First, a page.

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May 12, 2002

Hainís Islamophobic comments condemned

Minister of Europe, Peter Hain, was criticized by The Muslim News Sunday for making Islamophobic remarks to the Sunday Times in an interview given in the wake of the assassination of right wing Dutch politician, Pim Fortuyn.

The Government seems to be blaming rise of the BNP and other right wing groups in Britain and in Europe on the victims, ie the Muslim community, says the paper. Instead of criticising the poor desperate people from Muslim countries seeking asylum in Britain, perhaps Hain should address the destructive role of Britain and the West in the asylum seeker's countries of origin. Surely he can't expect the people of sanctions-ravaged Iraq or war-torn Afghanistan to remain at home, it challenges. Issues of community relations, racism and immigration are not linked in the way implied by Hain says The Muslim News On Line.

Particularly offensive is Hain's implied suggestion that second and third generation British Muslims are still 'foreigners' if they maintain their religious identity. In fact that is the main problem with Hain's comments: he seems to be implying that people conforming to only certain undefined types of behaviour and practice of religion are welcome and entitled to full British citizenship, whilst others are not.

Calling Muslims in Britain 'isolationist' is a cover used by the Government to hide its failure to provide protection to the religious communities.

Hain should recognise, says The Muslim News Online, that even the Metropolitan Police Commissioner acknowledges that there is lack of protection in law for Muslims and this is the problem, not the Muslims' role in society. This admission was made by John Steven in comments made following the backlash against Muslims experienced in the wake of September 11.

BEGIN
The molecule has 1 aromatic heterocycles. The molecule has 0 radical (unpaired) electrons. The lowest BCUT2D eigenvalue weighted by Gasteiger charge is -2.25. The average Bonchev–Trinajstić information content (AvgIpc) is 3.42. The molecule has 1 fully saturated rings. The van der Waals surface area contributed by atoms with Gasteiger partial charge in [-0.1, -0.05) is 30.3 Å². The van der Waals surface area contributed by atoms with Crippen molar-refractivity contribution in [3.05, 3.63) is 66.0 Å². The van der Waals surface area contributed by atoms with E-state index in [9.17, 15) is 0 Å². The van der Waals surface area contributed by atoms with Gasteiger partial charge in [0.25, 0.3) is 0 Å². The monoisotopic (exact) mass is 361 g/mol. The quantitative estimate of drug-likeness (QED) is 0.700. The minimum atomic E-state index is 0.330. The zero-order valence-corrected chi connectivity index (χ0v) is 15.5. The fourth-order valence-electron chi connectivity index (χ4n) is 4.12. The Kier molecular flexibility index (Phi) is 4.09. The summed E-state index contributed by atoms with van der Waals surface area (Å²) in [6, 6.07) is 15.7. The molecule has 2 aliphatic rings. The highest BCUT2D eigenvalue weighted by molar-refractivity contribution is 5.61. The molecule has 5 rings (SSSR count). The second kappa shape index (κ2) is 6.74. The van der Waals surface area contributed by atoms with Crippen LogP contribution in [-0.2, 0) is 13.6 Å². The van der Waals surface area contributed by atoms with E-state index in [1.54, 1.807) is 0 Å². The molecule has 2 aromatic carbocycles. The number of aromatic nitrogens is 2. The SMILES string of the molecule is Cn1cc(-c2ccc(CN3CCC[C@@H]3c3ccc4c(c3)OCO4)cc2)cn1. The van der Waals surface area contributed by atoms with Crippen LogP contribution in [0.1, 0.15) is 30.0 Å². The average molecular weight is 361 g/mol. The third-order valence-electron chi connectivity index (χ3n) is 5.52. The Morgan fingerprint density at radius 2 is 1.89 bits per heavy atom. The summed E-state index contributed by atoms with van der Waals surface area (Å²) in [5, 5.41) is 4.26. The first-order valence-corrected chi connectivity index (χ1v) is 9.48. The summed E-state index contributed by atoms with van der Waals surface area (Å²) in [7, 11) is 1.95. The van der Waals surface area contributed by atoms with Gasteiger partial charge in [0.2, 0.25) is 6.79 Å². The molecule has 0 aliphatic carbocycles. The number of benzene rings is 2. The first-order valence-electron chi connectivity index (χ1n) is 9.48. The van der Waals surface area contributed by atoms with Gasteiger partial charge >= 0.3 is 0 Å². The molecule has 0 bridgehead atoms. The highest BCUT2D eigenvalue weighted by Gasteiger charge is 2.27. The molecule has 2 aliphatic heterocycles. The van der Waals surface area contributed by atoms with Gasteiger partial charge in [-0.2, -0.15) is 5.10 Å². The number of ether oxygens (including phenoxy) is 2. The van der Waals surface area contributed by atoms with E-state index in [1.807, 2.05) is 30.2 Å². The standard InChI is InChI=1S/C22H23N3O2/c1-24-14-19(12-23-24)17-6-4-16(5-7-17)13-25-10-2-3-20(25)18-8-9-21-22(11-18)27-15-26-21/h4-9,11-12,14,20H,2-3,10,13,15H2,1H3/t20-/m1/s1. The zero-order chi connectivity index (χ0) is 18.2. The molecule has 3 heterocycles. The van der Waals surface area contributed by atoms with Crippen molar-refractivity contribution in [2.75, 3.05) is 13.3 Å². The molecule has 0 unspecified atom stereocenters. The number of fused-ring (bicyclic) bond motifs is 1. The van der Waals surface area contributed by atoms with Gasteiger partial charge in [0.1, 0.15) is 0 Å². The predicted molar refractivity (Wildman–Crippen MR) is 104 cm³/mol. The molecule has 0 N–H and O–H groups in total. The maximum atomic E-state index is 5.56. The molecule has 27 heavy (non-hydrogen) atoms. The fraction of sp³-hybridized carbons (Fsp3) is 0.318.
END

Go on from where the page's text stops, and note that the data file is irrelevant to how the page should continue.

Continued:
Though it is true that there are Muslims with a very narrow interpretation of their religion and for social and cultural reasons feel and are made to feel excluded, by and large, the Muslims play an active and constructive role in British society, contributing to its richness and diversity. The pockets of isolation are in proportion to those of the Jewish community with its pockets of ultra-Orthodoxy - there is a lack of even-handedness again in this Government's attitude to citizens from the minority communities.

It may be, says the paper that the reason for this outburst by Hain is the poor perception of the British Government's foreign policy on Palestine, Kashmir and Afghanistan held by the Muslim community. The British Government thought it would get the backing of British Muslims on the bombing of Afghanistan. They didn't. They used Muslim parliamentarians and councillors (all Labour) to support them, but many of them later retracted saying they were misled by the Government.
Even though Muslims in Britain have not as much clout as other faith groups, they will not take Islamophobic attacks by the Government sitting down, warns The Muslim News.

For further information contact us on 020 8863 8586 or 077 68 241 325. Please acknowledge The Muslim News when using the press release

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